Julian of Norwich, a Fourteenth Century mystic who once experienced a deep revelation of God’s love then spent the rest of her life coming to terms with the marvelous showing. Julian is quoted as writing that “The fullness of joy is to behold God in everything” (from Meditations with Julian of Norwich). I pondered that a bit yesterday at NaCoMe’s upper lake. The fullness of joy is to behold God in everything. In you and me and everyone. And in the changing trees, and rippling water, and white tailed deer all over NaCoMe too. The fullness of joy is to behold God in everything. . . . Isn’t that what the Psalmist proclaims – right alongside the voice attributed to God in Job? . . . What happens to us – in our souls – when we sit and watch even the simplest, most common bird? What can happen as we gaze out into the dark night to see first one, then two, then ten and twenty and one hundred of the most awe-inspiring stars? When we listen to the crashing waves of the ocean, or maybe just the flowing babble of the creek out back. What if we let the gentle breeze tickle our cheeks and the sunlight warm our faces? Consider the vast variety of animals, not to mention all the bugs and birds and fish swimming in water throughout this earth. Just to be in it – whether it be sitting a spell out in the courtyard between the two buildings, in whatever you call your backyard, or somewhere special like NaCoMe – just to be in God’s grand creation, knowing we’re a part of it too. Don’t you feel a little spark of joy begin inside? A bit of peace spreading in your soul? To behold God in it all – to know God through it all, isn’t that a true gift?

I urge us all to take a moment this afternoon. Even just five minutes of this day to behold God’s beautiful world. To see God through it all. . . . Ah what a wonder! What joy we each can know by this amazing world in which we live. . . . The earth is full of God’s wonderful creations. Our whole lives long, let us bless the LORD. Let us give all thanks and praise unto God!

In the name of the Life-giving Father, the Life-redeeming Son, and the Life-sustaining Spirit, Amen.

© Copyright JMN – 2015  (All rights reserved.)

The Ministry of This Church

A Sermon for 11 October 2015 – Celebration Sunday

A reading from Mark 10:17-31. Listen for God’s word to us.

“As Jesus was setting out on a journey, a man ran up and knelt before him, and asked him, “Good Teacher, what must I do to inherit eternal life?” Jesus said to him, “Why do you call me good? No one is good but God alone. You know the commandments: “You shall not murder; You shall not commit adultery; You shall not steal; You shall not bear false witness; You shall not defraud; Honor your father and mother.'” The man said to him, “Teacher, I have kept all these since my youth.” Jesus, looking at him, loved him and said, “You lack one thing; go, sell what you own, and give the money to the poor, and you will have treasure in heaven; then come, follow me.” When the man heard this, he was shocked and went away grieving, for he had many possessions. Then Jesus looked around and said to his disciples, “How hard it will be for those who have wealth to enter the kingdom of God!” And the disciples were perplexed at these words. But Jesus said to them again, “Children, how hard it is to enter the kingdom of God! It is easier for a camel to go through the eye of a needle than for someone who is rich to enter the kingdom of God.” They were greatly astounded and said to one another, “Then who can be saved?” Jesus looked at them and said, “For mortals it is impossible, but not for God; for God all things are possible.” Peter began to say to him, “Look, we have left everything and followed you.” Jesus said, “Truly I tell you, there is no one who has left house or brothers or sisters or mother or father or children or fields, for my sake and for the sake of the good news, who will not receive a hundredfold now in this age—houses, brothers and sisters, mothers and children, and fields, with persecutions—and in the age to come eternal life. But many who are first will be last, and the last will be first.””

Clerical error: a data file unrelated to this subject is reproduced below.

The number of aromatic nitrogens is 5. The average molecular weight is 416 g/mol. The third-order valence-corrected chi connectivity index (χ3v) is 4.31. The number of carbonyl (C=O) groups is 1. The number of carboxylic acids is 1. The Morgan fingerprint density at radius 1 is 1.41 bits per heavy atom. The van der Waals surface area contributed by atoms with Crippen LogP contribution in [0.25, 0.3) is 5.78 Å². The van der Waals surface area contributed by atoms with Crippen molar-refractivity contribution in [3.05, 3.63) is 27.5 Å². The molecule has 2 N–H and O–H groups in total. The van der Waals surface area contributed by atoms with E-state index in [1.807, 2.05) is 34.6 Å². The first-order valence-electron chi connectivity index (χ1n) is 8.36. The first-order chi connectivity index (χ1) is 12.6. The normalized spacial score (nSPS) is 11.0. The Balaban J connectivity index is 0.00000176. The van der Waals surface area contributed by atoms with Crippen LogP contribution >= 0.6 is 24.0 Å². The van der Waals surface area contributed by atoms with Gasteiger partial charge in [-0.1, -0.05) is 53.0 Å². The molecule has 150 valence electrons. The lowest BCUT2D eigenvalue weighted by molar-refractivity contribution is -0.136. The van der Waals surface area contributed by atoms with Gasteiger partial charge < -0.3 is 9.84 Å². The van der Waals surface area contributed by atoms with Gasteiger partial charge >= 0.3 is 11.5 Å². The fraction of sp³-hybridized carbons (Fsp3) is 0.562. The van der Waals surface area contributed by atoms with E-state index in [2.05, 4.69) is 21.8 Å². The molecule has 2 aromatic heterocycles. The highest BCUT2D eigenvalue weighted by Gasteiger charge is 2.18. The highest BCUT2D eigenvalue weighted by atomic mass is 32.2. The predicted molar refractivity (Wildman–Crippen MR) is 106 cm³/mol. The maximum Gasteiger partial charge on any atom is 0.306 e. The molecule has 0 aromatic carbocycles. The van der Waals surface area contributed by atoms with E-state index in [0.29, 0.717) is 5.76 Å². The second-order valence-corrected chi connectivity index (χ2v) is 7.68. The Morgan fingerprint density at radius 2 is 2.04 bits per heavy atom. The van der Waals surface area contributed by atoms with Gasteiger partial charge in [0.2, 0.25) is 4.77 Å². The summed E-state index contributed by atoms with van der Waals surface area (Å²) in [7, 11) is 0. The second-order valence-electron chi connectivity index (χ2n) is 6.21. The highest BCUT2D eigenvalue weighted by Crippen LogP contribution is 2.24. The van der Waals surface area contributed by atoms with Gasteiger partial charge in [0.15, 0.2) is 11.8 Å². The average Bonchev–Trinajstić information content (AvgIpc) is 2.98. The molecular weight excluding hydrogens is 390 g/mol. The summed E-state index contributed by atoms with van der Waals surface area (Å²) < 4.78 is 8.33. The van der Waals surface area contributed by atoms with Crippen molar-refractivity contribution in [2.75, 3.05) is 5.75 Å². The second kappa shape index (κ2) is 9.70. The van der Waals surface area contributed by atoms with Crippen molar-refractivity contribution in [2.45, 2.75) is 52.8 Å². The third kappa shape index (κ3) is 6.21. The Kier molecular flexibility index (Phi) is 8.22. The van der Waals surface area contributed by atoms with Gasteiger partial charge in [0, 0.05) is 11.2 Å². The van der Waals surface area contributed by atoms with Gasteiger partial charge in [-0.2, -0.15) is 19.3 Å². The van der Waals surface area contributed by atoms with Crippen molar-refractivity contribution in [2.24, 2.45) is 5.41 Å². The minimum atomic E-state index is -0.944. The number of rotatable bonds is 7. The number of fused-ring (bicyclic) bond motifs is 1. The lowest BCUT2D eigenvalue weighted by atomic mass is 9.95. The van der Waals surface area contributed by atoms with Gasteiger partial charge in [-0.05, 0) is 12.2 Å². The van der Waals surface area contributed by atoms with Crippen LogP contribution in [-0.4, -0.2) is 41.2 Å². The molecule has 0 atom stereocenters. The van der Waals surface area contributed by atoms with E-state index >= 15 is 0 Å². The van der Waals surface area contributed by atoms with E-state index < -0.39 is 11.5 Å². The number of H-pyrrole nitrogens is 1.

This is the word of God for the people of God. Thanks be to God!

I heard a story this week about the ruins of the nunnery on the island of Iona in Scotland. (John Philip Newell, Christ of the Celts, “Prologue”). Though the walls of the nunnery have been fallen for years, at one time the edifice stretched to the heavens to house a community of women who had devoted their lives to God through life together in that convent. I don’t know much about how life unfolded for those who once thrived in that spot. The storyteller mentioned the joys of communal life: catching up with each other as they peeled potatoes for the community dinner. Finding one another in corridors when news from home came that broke their hearts in two. Strolling together beside the sea on Iona to tell of their latest insight. There in that nunnery, disciples had worshipped God and opened their hearts to the beauty of the Psalms and diligently prayed for a world at peace. They had welcomed guests and shared what they could with the downtrodden and sought to live out their lives in obedience to God alongside one another. Long have the ruins of the nunnery on Iona gone unnoticed, the storyteller explained. But in the past few decades, the spot has become one of the most hallowed on a weekly trek around the island for pilgrims that have come from all over the world. Something about the ruins of the nunnery speaks to seekers’ deepest desires for community. For expressions of Christian faith that know we need each other – that we are dependent upon each other if we’ve got any shot at living faithful to the gospel. Something about that spot that marks the place where women once lived in devoted relationship together – well, something about that spot calls to the places in pilgrims that long for similar connection with God and one another.